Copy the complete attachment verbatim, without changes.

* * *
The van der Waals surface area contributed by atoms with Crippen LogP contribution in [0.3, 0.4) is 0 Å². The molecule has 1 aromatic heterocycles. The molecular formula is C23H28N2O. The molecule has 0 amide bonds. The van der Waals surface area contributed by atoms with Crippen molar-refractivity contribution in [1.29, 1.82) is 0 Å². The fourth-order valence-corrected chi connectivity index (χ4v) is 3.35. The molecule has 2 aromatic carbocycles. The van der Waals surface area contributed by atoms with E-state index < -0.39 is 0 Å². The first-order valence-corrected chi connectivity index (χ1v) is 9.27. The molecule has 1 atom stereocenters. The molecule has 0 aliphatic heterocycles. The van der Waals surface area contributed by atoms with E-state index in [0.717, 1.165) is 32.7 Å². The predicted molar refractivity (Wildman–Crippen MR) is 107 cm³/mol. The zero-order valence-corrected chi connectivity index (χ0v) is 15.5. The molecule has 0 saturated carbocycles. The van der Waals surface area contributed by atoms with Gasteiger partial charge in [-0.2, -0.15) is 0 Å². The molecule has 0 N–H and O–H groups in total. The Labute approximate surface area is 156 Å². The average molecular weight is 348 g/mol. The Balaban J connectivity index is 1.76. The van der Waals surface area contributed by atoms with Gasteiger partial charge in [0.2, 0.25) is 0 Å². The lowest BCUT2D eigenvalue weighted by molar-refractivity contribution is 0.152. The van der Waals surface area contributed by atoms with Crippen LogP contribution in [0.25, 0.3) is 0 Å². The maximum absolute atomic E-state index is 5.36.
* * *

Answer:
The van der Waals surface area contributed by atoms with Crippen LogP contribution in [0.3, 0.4) is 0 Å². The molecule has 1 aromatic heterocycles. The molecular formula is C23H28N2O. The molecule has 0 amide bonds. The van der Waals surface area contributed by atoms with Crippen molar-refractivity contribution in [1.29, 1.82) is 0 Å². The fourth-order valence-corrected chi connectivity index (χ4v) is 3.35. The molecule has 2 aromatic carbocycles. The van der Waals surface area contributed by atoms with E-state index < -0.39 is 0 Å². The first-order valence-corrected chi connectivity index (χ1v) is 9.27. The molecule has 1 atom stereocenters. The molecule has 0 aliphatic heterocycles. The van der Waals surface area contributed by atoms with E-state index in [0.717, 1.165) is 32.7 Å². The predicted molar refractivity (Wildman–Crippen MR) is 107 cm³/mol. The zero-order valence-corrected chi connectivity index (χ0v) is 15.5. The molecule has 0 saturated carbocycles. The van der Waals surface area contributed by atoms with Gasteiger partial charge in [-0.2, -0.15) is 0 Å². The molecule has 0 N–H and O–H groups in total. The Labute approximate surface area is 156 Å². The average molecular weight is 348 g/mol. The Balaban J connectivity index is 1.76. The van der Waals surface area contributed by atoms with Gasteiger partial charge in [0.2, 0.25) is 0 Å². The lowest BCUT2D eigenvalue weighted by molar-refractivity contribution is 0.152. The van der Waals surface area contributed by atoms with Crippen LogP contribution in [0.25, 0.3) is 0 Å². The maximum absolute atomic E-state index is 5.36.